Somehow, things might be even worse than they first appeared at the crashing cryptocurrency exchange FTX. The blockchain firm, which up until very recently had been ranked as the third largest crypto platform, announced Tuesday that it was being acquired by rival exchange Binance.
Now, that deal is falling apart. Cracks in the acquisition first emerged in a report from Coin Desk that cited an unnamed “person familiar with the matter.” Binance eventually confirmed that it does in fact plan to walk away from the deal. “Our hope was to be able to support FTX’s customers to provide liquidity, but the issues are beyond our control or ability to help,” the exchange first told the Wall Street Journal.
Then, Binance spokesperson Ismael Garcia also confirmed the company’s intent to abandon the deal in an email to Gizmodo. “As a result of corporate due diligence, as well as the latest news reports regarding mishandled customer funds and alleged US agency investigations, we have decided that we will not pursue the potential acquisition of FTX.com,” Garcia wrote.
Early November whispers and an allegedly leaked financial document indicated that FTX and its severed, corporate sibling Alameda Research might not have as much money as claimed. From there things snowballed, crypto pundits speculated, and the value of FTX’s token, FTT, plummeted. Currently, it’s sitting around $3.72, down from about $22 on Monday.
As his coin value dropped, FTX founder and CEO Sam Bankman-Fried allegedly went asking around for $1 billion in bail out money from multiple Silicon Valley and Wall Street big wigs to try to salvage his exchange. And most of the blockchain platform’s legal and compliance staff abruptly quit on Tuesday, according to a report from Semafor.
Amid the chaos, Binance CEO Chengpeng Zhao stepped with an offer to buy up FTX. “To protect users, we signed a non-binding LIO [letter of intent], intending to fully acquire FTX.com and help cover the liquidity crunch,” he tweeted in a statement yesterday. “We will be conducting a full DD [due diligence] in the coming days.” In non-crypto terms, “liquidity crunch” means that FTX is running out of cash to finance its own transactions. The exchange stopped processing withdrawals yesterday morning.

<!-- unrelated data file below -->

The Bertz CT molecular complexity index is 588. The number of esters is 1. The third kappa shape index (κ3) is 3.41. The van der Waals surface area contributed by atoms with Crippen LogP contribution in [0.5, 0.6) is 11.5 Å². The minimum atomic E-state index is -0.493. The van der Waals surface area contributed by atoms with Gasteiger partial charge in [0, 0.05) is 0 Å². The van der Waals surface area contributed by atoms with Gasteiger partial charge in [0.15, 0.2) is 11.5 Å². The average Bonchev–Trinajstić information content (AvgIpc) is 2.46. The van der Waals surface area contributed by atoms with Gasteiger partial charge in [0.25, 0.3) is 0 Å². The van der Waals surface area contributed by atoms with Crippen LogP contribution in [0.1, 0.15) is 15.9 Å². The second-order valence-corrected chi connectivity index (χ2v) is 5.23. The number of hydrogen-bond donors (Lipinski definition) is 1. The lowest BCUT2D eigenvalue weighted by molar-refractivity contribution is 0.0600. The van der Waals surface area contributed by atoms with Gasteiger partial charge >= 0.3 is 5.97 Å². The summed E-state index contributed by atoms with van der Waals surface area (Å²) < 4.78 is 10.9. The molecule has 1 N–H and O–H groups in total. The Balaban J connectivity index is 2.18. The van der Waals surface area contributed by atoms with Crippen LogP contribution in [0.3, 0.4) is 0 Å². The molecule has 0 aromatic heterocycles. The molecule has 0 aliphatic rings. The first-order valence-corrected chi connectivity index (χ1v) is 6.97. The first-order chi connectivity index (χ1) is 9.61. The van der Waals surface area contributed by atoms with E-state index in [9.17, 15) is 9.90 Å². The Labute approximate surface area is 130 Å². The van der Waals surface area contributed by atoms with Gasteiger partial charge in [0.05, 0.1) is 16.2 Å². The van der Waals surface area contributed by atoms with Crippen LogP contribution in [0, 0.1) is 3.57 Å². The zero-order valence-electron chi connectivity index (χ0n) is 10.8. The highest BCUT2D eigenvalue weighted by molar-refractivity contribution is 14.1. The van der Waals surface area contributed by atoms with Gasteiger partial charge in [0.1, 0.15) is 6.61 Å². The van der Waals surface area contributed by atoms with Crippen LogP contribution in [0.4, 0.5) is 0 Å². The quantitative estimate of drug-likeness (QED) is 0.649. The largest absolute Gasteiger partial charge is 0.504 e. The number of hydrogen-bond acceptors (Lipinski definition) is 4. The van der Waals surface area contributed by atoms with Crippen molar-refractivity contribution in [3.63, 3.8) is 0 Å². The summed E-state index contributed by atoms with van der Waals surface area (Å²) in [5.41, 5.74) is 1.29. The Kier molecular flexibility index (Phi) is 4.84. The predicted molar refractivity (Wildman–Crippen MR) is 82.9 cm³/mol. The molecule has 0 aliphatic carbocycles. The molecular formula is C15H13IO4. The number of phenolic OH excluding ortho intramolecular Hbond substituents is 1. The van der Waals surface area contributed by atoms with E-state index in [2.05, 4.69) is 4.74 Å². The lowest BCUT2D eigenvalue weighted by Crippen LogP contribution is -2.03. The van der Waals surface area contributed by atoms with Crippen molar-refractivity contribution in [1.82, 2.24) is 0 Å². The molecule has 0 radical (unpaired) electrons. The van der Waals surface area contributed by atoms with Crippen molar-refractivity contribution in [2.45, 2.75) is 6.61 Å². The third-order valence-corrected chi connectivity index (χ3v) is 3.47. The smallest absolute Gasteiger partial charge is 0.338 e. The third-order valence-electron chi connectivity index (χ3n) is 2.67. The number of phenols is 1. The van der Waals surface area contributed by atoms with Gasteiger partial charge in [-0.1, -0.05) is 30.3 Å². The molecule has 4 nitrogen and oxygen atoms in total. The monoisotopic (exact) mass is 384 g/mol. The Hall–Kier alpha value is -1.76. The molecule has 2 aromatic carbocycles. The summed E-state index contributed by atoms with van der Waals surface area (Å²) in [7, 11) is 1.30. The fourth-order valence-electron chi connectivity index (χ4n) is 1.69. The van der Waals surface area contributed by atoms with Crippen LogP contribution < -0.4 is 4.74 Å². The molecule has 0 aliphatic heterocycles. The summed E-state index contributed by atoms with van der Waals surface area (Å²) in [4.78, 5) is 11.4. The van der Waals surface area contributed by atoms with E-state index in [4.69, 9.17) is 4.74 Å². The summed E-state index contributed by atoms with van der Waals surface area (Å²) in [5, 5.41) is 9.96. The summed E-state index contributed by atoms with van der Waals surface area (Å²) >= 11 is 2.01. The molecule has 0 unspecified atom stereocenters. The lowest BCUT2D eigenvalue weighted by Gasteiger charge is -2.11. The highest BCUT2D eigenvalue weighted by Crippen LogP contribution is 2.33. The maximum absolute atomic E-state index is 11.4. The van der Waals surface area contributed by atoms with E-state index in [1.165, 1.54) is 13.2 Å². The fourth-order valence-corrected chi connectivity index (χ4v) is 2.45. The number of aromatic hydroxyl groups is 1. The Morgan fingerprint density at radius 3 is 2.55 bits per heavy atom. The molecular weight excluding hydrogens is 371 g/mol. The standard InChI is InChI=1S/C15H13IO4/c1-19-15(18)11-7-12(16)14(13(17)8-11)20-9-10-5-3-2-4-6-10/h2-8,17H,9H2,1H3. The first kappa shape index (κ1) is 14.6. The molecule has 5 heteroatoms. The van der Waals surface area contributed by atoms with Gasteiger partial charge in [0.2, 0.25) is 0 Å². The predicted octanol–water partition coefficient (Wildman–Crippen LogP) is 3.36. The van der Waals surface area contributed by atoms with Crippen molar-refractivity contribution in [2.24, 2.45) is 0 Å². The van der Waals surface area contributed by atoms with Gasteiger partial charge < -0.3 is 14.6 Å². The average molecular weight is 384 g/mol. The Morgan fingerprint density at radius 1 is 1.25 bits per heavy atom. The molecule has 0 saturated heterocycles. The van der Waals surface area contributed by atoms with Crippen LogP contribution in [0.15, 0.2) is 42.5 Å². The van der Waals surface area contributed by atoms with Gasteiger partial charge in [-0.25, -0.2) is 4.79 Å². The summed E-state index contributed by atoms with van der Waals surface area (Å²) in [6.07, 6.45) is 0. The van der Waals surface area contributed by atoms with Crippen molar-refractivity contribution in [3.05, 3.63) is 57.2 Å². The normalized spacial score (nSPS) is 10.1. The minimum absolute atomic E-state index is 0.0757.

In a longer post made Wednesday morning, Zhao added that “FTX going down is not good for anyone in the industry. Do not view it as a ‘win for us.’” Bankman-Fried also tweeted about the acquisition. “I know that there have been rumors in media of conflict between our two exchanges, however Binance has shown time and time again that they are committed to a more decentralized global economy...We are in the best of hands,” he wrote.
Yet, apparently Binance’s brief peek into FTX’s finances was enough to stop the acquisition deal in its tracks, regardless of any negative reverberations FTX’s downfall could have for other crypto firms.
“Roughly half a day into that process of reviewing FTX’s internal data and loan commitments has led Binance to strongly lean against completing the transaction, [our source] said,” Coin Desk initially wrote—a sentiment confirmed by the company to Gizmodo.
FTX.com did respond to Gizmodo’s request for comment. Assuming the the rescue deal is now moot, FTX is set to become one of multiple blockchain projects to crumble in this year’s “crypto winter.” Unfortunately, it also means that Martin Shkreli was right about something.
Update 11/09/2022, 4:42 p.m. Eastern: This story has been updated with comment from Binance.
Update 11/09/2022, 4:05 p.m. Eastern: This story has been updated with additional information from a Wall Street Journal report.